Saturday, December 1, 2012
Rust and Bone review
I find there's often a common misconception when it comes to the melodrama, at least with my generation. Back in classic Hollywood times, melodramas = dramas, basically. There were a lot of great ones too. With the melodrama, ultimately, only one thing matters: the performances. Much like a good stage show, if the acting is supbar then it's a worthless experiment. It could be a gorgeous looking film, but if the performances don't match up, it ruins it. Melodramas are a tricky thing to get right and it takes a great filmmaker to make a great melodrama. French filmmaker Jacques Audiard is a great filmmaker. "The Beat My Heart Skipped" signaled that, then "A Prophet" cemented it. So where does Rust and Bone fit?
That wasn't a rhetorical question, the answer is basically the middle. Not as amazing as "A Prophet" but definitely worth your money, Rust and Bone is a good melodrama with two great performances and an engrossing story. What Audiard does that's interesting is the raw element that he adds to his films that gives things a more "real world" flavor. Whether it's the handheld camera-work, the minimal use of lighting, or simply-crafted story---Audiard adds just enough touches here and there to pull you in and then lets his actors' performances do the rest of the talking.
The film starts off with Ali (Matthias Schoenaerts) who's left with his five-year old son. He travels to South France to live with his sister as she helps him find work. Ali doesn't exactly know what he's doing when it comes to raising his son Sam and kind of expects his sister to do the majority of the work.
One of the first jobs he gets is as a bouncer. It's here where we meet Stephanie (Marion Cotillard). Stephanie just got into a bad mixup at the club and Ali offers to take her home. When he takes her home, we learn that she trains killer whales. Ali leaves her his number before he leaves, in case she needs anything.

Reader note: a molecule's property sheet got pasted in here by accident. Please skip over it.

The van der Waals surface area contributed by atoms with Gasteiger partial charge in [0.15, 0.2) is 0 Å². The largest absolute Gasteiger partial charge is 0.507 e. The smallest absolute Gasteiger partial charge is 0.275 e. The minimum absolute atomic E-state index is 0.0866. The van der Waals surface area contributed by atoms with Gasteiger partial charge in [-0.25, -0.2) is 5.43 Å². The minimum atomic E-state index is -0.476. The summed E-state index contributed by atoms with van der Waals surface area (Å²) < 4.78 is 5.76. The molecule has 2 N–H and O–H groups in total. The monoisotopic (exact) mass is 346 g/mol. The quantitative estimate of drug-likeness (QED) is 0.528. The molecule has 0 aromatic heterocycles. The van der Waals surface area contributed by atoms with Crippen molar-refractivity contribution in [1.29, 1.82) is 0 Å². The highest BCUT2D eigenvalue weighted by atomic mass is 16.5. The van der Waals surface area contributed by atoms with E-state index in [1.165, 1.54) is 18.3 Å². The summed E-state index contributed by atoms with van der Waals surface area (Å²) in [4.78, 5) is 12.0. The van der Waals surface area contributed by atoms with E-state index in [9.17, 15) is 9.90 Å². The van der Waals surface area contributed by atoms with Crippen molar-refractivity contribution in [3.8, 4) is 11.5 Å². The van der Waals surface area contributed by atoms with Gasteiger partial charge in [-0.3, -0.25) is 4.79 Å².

From there, the story takes quite a turn. Stephanie gets into a terrible accident at her job and eventually she meets up again with Ali. Ali's a great character in that he's simply a doer. He has no time to think about the consequences of his actions, he just does what he feels like doing. This can often have undesirable effects, but it's this mentality that helps bring Stephanie out of her funk. Because of him, she's able to find some joy in her life again and they develop quite an interesting bond that could wind up being something more.
Rust and Bone has many elements of a romantic drama as well as the melodrama, as hinted above, and overall, things blend quite nicely. The only unfortunate thing with this film is that we don't really get enough time to really breathe with these characters. Too often, it cuts back and forth between Ali and Stephanie and it's only really when the two are together that the film is at its best. Schoenaerts and Cotillard are great matches and have good chemistry. Cotillard in particular gives a beautiful and affecting performance which, with any lesser actress, could be the deciding factor on whether or not the movie is good.
When it's not just about the two of them, the movie can sometimes threaten to fall off the rails as we're introduced to different plot points here and there that just don't quite mesh well altogether. That said, it all eventually leads to an ending that is actually very well-done so the trip was well worth it.
Not quite a stroke of genius in the way "A Prophet" was, but Rust and Bone is great talent showcase for nearly everyone involved. With a couple of little kinks here and there it could've been even better, but what we're left with, is still pretty damn good.